VIDEO: Beltway Voters Say They Were Sending a Message to Trump on Election Day

People wait line to vote for the midterm election in Fairfax, Va., on Nov. 6, 2018.(The Yomiuri Shimbun via AP Images )

WASHINGTON – Northern Virginia voters who supported Sen. Tim Kaine (D-Va.) over Republican candidate Corey Stewart told PJM that they were sending a message to President Donald Trump.


A voter who supported Trump in 2016 explained that she decided to vote for Kaine on Tuesday because she is disappointed in Trump’s job performance.

“I didn’t like [Corey] Stewart, just his affect and he kind of reminded me, how he talked, he yelled and screamed, that he was another Trump. I just don’t think we need to go there,” Christine said during an interview today after casting her ballot in Burke, Va., which is part of Fairfax County. “I’ve been more of a Democratic voter and I didn’t want to vote for Hillary and I voted for [Trump], and some of the things he says sometimes, I think, he should think about before he says things.”

Christine said she wants her vote to serve as a direct message to Trump about bullying.

“I’m sending a message where you can’t be a bully and run this country, and it just doesn’t work. You can’t get along with people when you’re like that, so that’s why I voted for Kaine, that was the major reason why,” she said. “You can’t run a company doing that. You can’t do a lot of things like that. You can’t bully and that sends a message – we’re telling people you can’t bully people, and that’s how he runs things.”

A voter named Clinton told PJM he cast a ballot “against” Trump rather than “for” the Democratic Party in this midterm election.

“The rhetoric coming from the opposite party [GOP] – and we’re the party that has the ‘co-exist’ stickers on the van, and I don’t think we’ve done a great job of that –  but the rhetoric that we’ve seen when we’re looking at Pittsburgh and we’re looking at the recent bombings, you know, and we can’t subject that to one party, but it’s not coming from the left, it is coming from the right,” Clinton said.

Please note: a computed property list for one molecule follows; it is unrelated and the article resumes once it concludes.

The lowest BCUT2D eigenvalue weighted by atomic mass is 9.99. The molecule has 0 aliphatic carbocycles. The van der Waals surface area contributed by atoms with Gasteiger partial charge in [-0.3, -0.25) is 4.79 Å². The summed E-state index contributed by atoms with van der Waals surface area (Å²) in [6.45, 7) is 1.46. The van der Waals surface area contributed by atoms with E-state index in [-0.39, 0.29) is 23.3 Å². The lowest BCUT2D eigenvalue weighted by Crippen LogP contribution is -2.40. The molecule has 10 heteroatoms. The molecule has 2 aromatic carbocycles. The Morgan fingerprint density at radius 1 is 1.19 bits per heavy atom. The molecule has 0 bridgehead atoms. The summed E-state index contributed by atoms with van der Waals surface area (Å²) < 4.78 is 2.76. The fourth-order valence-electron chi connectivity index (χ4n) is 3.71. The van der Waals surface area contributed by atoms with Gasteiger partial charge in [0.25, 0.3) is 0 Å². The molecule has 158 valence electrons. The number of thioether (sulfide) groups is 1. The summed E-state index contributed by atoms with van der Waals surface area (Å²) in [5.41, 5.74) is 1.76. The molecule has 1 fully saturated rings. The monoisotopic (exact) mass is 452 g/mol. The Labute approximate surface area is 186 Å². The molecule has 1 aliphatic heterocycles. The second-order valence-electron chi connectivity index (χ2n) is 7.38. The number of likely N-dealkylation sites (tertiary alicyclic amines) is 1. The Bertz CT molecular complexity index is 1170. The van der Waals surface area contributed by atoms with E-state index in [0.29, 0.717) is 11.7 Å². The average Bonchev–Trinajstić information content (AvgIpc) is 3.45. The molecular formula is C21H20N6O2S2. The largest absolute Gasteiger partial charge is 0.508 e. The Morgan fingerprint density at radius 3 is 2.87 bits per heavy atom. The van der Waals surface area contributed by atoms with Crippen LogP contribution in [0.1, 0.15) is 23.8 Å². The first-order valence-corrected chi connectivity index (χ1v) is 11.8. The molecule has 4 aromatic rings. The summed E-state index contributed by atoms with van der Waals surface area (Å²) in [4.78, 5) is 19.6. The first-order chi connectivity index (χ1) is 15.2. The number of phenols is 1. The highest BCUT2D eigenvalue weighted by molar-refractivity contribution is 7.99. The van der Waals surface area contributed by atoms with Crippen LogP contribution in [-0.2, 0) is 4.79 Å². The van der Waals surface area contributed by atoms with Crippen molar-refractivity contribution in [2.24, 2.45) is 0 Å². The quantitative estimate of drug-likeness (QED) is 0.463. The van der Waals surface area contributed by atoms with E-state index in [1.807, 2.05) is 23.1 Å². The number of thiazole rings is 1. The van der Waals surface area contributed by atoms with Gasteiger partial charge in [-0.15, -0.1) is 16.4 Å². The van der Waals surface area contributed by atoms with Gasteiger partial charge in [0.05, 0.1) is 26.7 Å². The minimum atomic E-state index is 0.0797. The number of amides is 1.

“I’ve voted that way [Democrat] my whole entire life and it only reaffirmed how I voted this election cycle…. Unfortunately, and rightly or wrongly, I think I’m voting more against Trump and the administration than I am for my own party at this point,” he added.

A female voter told PJM on camera that she voted for Kaine to send a message to Trump and the GOP, which she argued have “not held him accountable for a lot of the crazy stuff he’s doing.”

“I don’t care for kids in cages and I don’t like his hyperbolic speech. I think it’s bringing people out of the woodwork that feel like they have a clear message that it’s OK to commit violence,” she said.

Charles explained why he voted for Stewart, who aligned himself with Trump’s agenda during the campaign.

“He more represents my views,” he said, explaining that the economy was the main issue that made him support Stewart. “Some parts of immigration, maybe, but more the economy and just the general direction of the country.”

Paul said Trump’s job performance impacted his decision to support Kaine “a little bit” because “bringing the country together is important and the president is completely on the other side – it’s not good for America.”

“Kaine has been around for a while and he’s a hardworking guy. He’s a genuine guy, you know. He talks from the heart and he’s got a great track record,” he said during an interview at a polling place in Burke, Va.

As for the main reason he decided to support Kaine, Paul said, “He’s a Christian and he’s a good family man.”


Michelle told PJM she was not motivated to vote Democratic because of Trump.

“I vote every year – every year that he’s ran I’ve voted for Kaine,” she said. “Was it a little fueled by Trump? Yeah, a little, but like I said, I vote for him every year, so I try to vote and do my part every year.”

Tristan told PJM that Trump only influenced his vote for Kaine “to an extent.”

“I picked Tim Kaine. I’m not the biggest fan but I just felt he was better than Corey Stewart, who I feel supports suppression of people,” Tristan said.

“Honestly, I think the president has power, of course, but really, at home is where any change truly starts. So, I didn’t come because of the president. I think it has impacted a lot of other people coming, which is good, but I do believe we can look at any locale and we can form the community we would like and the president, honestly, probably doesn’t have much influence over that,” he added.


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